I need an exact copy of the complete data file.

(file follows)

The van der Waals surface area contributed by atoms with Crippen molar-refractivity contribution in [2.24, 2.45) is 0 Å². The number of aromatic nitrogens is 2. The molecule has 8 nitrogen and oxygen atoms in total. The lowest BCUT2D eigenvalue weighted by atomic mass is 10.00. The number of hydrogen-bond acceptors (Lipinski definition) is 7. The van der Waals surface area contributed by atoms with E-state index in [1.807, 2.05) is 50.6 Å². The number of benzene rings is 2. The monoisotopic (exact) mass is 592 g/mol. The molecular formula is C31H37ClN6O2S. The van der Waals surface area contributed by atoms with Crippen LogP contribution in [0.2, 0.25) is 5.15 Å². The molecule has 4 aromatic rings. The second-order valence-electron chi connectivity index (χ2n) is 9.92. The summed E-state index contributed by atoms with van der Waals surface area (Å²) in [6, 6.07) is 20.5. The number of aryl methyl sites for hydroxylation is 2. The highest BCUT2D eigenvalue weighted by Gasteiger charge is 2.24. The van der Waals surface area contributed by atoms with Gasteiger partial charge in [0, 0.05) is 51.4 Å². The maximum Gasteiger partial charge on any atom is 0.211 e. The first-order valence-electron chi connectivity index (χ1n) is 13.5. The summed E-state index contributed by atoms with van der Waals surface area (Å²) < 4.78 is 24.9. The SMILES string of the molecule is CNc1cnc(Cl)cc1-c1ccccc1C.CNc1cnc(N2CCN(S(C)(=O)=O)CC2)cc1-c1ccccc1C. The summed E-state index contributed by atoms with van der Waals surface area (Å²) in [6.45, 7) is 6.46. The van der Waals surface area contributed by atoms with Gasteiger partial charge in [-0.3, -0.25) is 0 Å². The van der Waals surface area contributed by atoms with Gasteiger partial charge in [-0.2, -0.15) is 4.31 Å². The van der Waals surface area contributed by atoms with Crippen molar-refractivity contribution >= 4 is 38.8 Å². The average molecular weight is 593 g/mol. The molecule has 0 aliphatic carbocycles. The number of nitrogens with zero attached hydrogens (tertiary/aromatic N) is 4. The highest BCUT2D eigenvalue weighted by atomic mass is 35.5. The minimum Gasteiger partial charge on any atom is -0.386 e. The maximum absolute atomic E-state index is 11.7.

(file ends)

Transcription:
The van der Waals surface area contributed by atoms with Crippen molar-refractivity contribution in [2.24, 2.45) is 0 Å². The number of aromatic nitrogens is 2. The molecule has 8 nitrogen and oxygen atoms in total. The lowest BCUT2D eigenvalue weighted by atomic mass is 10.00. The number of hydrogen-bond acceptors (Lipinski definition) is 7. The van der Waals surface area contributed by atoms with E-state index in [1.807, 2.05) is 50.6 Å². The number of benzene rings is 2. The monoisotopic (exact) mass is 592 g/mol. The molecular formula is C31H37ClN6O2S. The van der Waals surface area contributed by atoms with Crippen LogP contribution in [0.2, 0.25) is 5.15 Å². The molecule has 4 aromatic rings. The second-order valence-electron chi connectivity index (χ2n) is 9.92. The summed E-state index contributed by atoms with van der Waals surface area (Å²) in [6, 6.07) is 20.5. The number of aryl methyl sites for hydroxylation is 2. The highest BCUT2D eigenvalue weighted by Gasteiger charge is 2.24. The van der Waals surface area contributed by atoms with Gasteiger partial charge in [0, 0.05) is 51.4 Å². The maximum Gasteiger partial charge on any atom is 0.211 e. The first-order valence-electron chi connectivity index (χ1n) is 13.5. The summed E-state index contributed by atoms with van der Waals surface area (Å²) < 4.78 is 24.9. The SMILES string of the molecule is CNc1cnc(Cl)cc1-c1ccccc1C.CNc1cnc(N2CCN(S(C)(=O)=O)CC2)cc1-c1ccccc1C. The summed E-state index contributed by atoms with van der Waals surface area (Å²) in [6.45, 7) is 6.46. The van der Waals surface area contributed by atoms with Gasteiger partial charge in [-0.3, -0.25) is 0 Å². The van der Waals surface area contributed by atoms with Gasteiger partial charge in [-0.2, -0.15) is 4.31 Å². The van der Waals surface area contributed by atoms with Crippen molar-refractivity contribution >= 4 is 38.8 Å². The average molecular weight is 593 g/mol. The molecule has 0 aliphatic carbocycles. The number of nitrogens with zero attached hydrogens (tertiary/aromatic N) is 4. The highest BCUT2D eigenvalue weighted by atomic mass is 35.5. The minimum Gasteiger partial charge on any atom is -0.386 e. The maximum absolute atomic E-state index is 11.7.